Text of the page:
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Sheri Shefa, Canadian Jewish News
March 3, 2011
Pro-Israel students at Carleton University say they were harassed and intimidated by Students Against Israeli Apartheid (SAIA) members after the group’s anti-Israel motion was shelved at a student council meeting last month.
“People were banging on the doors, screaming, calling us names… We had to wait until campus [security] sent more officers to make sure students could get safely from the council room out to the elevators,” said Emile Scheffel, 21, a fourth-year political science student who isn’t Jewish but is involved in the Israel Awareness Committee (IAC) at Carleton.
Scheffel said the incident began when the IAC learned the Carleton University Students’ Association (CUSA) council would be considering a motion put forward by SAIA that would endorse the boycott, divestment and sanctions (BDS) campaign against Israel.
“The content of the motion called for socially responsible investment by the university’s pension fund… But the section that led in to the motion, the preamble, essentially condemned Israel for various crimes against humanity, for war crimes, and completely unfounded allegations,” Scheffel said.
“This was a motion we felt would be unacceptable for [CUSA] to pass, so we exerted pressure to prevent it from happening,” he said, explaining that IAC members and others wrote e-mails to councillors before the meeting urging them not to pass the measure, and they urged pro-Israel students to come out to show their opposition to it.
About an hour before the Feb. 17 meeting, held in a boardroom in Carleton’s Dunton Tower, about 100 SAIA members began to gather outside to show their support for the motion.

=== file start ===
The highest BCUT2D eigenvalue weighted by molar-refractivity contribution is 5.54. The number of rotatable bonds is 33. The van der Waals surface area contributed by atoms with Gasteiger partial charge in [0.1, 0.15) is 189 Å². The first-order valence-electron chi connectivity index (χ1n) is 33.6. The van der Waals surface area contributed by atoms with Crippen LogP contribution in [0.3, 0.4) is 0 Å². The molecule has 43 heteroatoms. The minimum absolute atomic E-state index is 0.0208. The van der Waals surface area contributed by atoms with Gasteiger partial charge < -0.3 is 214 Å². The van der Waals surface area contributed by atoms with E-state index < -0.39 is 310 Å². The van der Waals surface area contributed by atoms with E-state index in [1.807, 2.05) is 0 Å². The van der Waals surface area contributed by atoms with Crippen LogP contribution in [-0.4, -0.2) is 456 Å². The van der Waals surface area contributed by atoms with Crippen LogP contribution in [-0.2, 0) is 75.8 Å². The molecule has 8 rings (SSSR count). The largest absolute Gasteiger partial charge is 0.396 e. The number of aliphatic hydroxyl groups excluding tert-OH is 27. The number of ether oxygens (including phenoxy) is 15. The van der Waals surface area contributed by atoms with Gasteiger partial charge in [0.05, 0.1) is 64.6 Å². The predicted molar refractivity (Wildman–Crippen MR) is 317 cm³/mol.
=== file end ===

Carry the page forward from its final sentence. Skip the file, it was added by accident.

Ryan Flannagan, Carleton’s director of student affairs, said that when he made his way up to the boardroom that evening and saw how many people had gathered in the lobby, he decided to allow 20 SAIA members and 20 students who opposed the motion into the room, leaving the rest of the crowd out in the lobby.
“The paramount issue for me was physical safety. At that point, fire capacity issues had been broken and more people were coming onto the floor with every passing minute,” he said. “There just wasn’t enough space for everybody.”
He said SAIA members were very upset with his decision, and when they began to yell and insist that they all be allowed into the boardroom, he called two campus security officers to the meeting.
Scheffel said that while the numbers were even inside the boardroom, in the lobby “our people were outnumbered probably three to one.”
When the meeting finally began, Scheffel said, the CUSA executive put forward a compromise motion that endorsed the socially responsible investment policy without singling out a particular state.
“That was something we were very much prepared to support,” he said.
“It was passed, and then as a result of that passing, the person who chairs CUSA council… ruled that… the SAIA motion that singled out Israel would not be considered because it was redundant… It would essentially have the same effect, without having singled out Israel.”
Scheffel said the decision caused SAIA members outside the boardroom to erupt in anger. “They started banging on the walls and doors, screaming and basically demanding that council reverse the decision. The SAIA members who were inside the room basically went up to individual councillors and began harassing them, berating them and demanding that they reverse their votes.”